In Amanda Hess’s New York Times essay “The End of Endings,” she writes about how in our current age of “the prequel, the reboot, the reunion, the revival, the remake, the spinoff,” the logic of the Internet contributes to a timeline where nothing ends, a time when scrolling through social media continues indefinitely, an age of never-ending online content. Whereas in the past, “we needed stories to end so we could make sense of them.” Write a personal essay that extends a previously explored subject or experience to investigate what came before or after, or that offers a different version or perspective.
The Time Is Now
The Time Is Now offers a weekly writing prompt (we’ll post a poetry prompt on Tuesdays, a fiction prompt on Wednesdays, and a creative nonfiction prompt on Thursdays) to help you stay committed to your writing practice throughout the year. We also offer a selection of books on writing—both the newly published and the classics—that we recommend you check out for inspiration, plus advice and insight on the writing process from the authors profiled in Poets & Writers Magazine. And don’t miss Writers Recommend, which includes books, art, music, writing prompts, films—anything and everything—that has inspired other authors in their writing.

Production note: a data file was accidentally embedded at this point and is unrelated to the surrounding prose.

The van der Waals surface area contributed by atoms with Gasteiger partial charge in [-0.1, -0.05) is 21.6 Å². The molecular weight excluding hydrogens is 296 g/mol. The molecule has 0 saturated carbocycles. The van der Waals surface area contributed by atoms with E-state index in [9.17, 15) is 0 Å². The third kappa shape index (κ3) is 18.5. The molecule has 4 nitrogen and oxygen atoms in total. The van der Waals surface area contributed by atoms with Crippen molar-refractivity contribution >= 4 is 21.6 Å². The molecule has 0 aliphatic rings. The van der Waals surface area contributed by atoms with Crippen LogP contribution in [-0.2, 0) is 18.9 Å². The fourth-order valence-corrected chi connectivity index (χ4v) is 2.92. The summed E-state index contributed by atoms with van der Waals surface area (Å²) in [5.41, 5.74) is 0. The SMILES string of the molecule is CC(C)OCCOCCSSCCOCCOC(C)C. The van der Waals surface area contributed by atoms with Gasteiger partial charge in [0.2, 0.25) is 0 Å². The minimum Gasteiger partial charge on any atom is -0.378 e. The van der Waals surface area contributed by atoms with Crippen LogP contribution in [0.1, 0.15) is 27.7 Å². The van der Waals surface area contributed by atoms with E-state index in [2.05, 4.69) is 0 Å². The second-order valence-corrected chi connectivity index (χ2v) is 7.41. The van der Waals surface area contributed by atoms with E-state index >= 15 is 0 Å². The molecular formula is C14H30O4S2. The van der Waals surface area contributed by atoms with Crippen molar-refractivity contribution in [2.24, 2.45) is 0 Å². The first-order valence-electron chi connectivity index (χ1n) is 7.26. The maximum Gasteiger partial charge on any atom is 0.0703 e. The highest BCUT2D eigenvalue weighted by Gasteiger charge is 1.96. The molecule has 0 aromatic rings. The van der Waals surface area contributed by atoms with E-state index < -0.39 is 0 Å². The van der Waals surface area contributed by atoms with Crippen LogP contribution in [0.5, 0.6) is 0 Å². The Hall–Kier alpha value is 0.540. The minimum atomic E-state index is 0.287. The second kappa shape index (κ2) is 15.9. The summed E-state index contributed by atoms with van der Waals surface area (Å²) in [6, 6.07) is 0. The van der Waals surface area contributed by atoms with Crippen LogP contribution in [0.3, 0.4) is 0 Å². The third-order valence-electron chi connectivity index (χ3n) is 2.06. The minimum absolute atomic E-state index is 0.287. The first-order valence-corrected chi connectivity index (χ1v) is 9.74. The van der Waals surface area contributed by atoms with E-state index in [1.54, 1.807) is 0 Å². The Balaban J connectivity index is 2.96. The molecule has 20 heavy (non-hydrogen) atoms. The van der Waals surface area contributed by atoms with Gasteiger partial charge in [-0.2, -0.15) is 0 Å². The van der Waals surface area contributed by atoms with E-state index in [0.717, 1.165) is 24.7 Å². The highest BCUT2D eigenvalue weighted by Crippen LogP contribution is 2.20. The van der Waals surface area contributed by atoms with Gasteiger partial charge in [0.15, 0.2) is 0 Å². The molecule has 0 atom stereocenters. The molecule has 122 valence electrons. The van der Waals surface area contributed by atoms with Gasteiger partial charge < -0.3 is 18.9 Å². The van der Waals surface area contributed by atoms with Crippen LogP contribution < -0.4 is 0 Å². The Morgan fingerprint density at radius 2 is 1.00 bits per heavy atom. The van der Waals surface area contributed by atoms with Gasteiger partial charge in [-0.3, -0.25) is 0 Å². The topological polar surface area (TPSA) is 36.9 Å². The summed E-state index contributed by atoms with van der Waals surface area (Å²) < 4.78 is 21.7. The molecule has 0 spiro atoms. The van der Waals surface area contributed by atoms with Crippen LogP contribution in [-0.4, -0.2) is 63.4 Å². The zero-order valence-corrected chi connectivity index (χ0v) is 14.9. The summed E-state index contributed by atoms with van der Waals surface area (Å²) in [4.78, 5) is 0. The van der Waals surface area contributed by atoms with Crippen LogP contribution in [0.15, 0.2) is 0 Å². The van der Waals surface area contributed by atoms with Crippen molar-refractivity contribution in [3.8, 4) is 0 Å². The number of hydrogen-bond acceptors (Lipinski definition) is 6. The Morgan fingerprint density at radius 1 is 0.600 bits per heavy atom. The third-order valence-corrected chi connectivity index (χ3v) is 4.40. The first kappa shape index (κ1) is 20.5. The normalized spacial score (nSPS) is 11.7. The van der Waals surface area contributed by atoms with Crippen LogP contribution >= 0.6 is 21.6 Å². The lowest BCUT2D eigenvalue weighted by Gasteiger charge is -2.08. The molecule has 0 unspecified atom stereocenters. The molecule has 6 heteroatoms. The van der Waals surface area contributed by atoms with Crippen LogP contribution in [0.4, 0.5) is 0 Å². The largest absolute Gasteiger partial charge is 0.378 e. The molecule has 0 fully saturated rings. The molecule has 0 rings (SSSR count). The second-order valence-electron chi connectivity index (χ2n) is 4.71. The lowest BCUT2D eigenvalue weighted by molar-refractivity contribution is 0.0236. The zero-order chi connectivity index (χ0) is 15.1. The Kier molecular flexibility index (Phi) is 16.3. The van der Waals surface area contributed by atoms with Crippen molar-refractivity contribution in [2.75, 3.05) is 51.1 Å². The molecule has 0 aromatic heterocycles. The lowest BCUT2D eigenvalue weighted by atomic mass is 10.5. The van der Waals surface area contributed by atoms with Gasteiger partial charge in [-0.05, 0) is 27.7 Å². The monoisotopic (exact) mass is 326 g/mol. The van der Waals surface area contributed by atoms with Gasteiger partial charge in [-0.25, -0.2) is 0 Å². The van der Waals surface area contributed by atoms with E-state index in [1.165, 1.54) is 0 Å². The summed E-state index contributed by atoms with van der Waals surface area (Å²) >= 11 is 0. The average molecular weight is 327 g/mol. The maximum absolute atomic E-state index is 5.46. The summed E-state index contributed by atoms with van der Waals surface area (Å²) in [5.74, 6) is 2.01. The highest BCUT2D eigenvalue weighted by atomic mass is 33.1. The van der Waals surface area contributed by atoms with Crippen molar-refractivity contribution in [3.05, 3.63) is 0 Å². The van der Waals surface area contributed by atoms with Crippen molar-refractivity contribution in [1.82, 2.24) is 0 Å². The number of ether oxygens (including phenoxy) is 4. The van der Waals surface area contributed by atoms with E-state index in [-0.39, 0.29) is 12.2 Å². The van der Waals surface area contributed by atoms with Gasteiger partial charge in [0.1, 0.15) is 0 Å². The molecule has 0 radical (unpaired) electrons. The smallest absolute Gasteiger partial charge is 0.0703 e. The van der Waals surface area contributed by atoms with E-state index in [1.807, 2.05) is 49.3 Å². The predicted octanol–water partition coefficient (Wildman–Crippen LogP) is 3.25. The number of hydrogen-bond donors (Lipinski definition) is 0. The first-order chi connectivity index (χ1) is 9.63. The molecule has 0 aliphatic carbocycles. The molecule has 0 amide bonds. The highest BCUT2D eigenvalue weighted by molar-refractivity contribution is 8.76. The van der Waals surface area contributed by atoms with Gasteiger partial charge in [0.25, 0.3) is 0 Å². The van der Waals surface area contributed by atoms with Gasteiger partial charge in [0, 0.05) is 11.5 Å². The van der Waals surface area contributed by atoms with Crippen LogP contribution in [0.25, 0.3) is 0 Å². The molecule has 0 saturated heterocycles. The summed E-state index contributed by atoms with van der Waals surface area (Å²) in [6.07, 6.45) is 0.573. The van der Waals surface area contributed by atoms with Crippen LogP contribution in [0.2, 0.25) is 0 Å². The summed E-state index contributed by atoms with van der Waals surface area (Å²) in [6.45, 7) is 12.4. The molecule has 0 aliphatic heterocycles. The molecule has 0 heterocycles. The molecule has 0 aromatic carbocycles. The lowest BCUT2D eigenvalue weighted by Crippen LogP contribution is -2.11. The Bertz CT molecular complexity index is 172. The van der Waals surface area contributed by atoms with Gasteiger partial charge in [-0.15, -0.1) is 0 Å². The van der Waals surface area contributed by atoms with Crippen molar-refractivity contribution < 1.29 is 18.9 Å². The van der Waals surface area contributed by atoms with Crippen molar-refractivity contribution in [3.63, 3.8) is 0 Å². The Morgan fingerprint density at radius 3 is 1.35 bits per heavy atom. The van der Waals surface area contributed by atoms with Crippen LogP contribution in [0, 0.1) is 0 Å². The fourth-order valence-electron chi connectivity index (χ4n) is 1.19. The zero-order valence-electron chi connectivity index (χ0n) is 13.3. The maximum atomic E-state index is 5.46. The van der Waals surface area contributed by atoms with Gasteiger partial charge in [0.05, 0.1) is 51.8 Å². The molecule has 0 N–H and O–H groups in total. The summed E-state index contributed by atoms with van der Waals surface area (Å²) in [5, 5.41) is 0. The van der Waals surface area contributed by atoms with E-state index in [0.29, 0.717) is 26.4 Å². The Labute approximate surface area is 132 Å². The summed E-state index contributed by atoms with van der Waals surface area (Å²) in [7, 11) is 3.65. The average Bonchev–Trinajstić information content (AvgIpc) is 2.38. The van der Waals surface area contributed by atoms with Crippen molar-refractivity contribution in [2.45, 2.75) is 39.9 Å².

Studies in the past several decades have repeatedly demonstrated that the placebo effect is quite real and, though unpredictable, has the potential to alleviate symptoms even when people know they’re taking a placebo. It’s been theorized that this efficacy is connected to an individual’s expectations for positive results. Write a short story in which your main character recovers from an ailment and then discovers it is due to a placebo effect. Who was responsible for prescribing the placebo? Does this discovery lead to a darker truth?
“Does a voice have to be auditory to be a voice? / where in the body does hearing take place? / which are the questions that cannot be addressed in language?” Jen Hofer has said that her poem “future somatics to-do list,” which is composed as a list of questions, is “a poem that is a to-do list that is a poem.” Write a poem that consists of a series of questions, all revolving around one topic or concern. In what ways do the types of questions, and their progression, reveal both your current state of mind and your hopes for the future?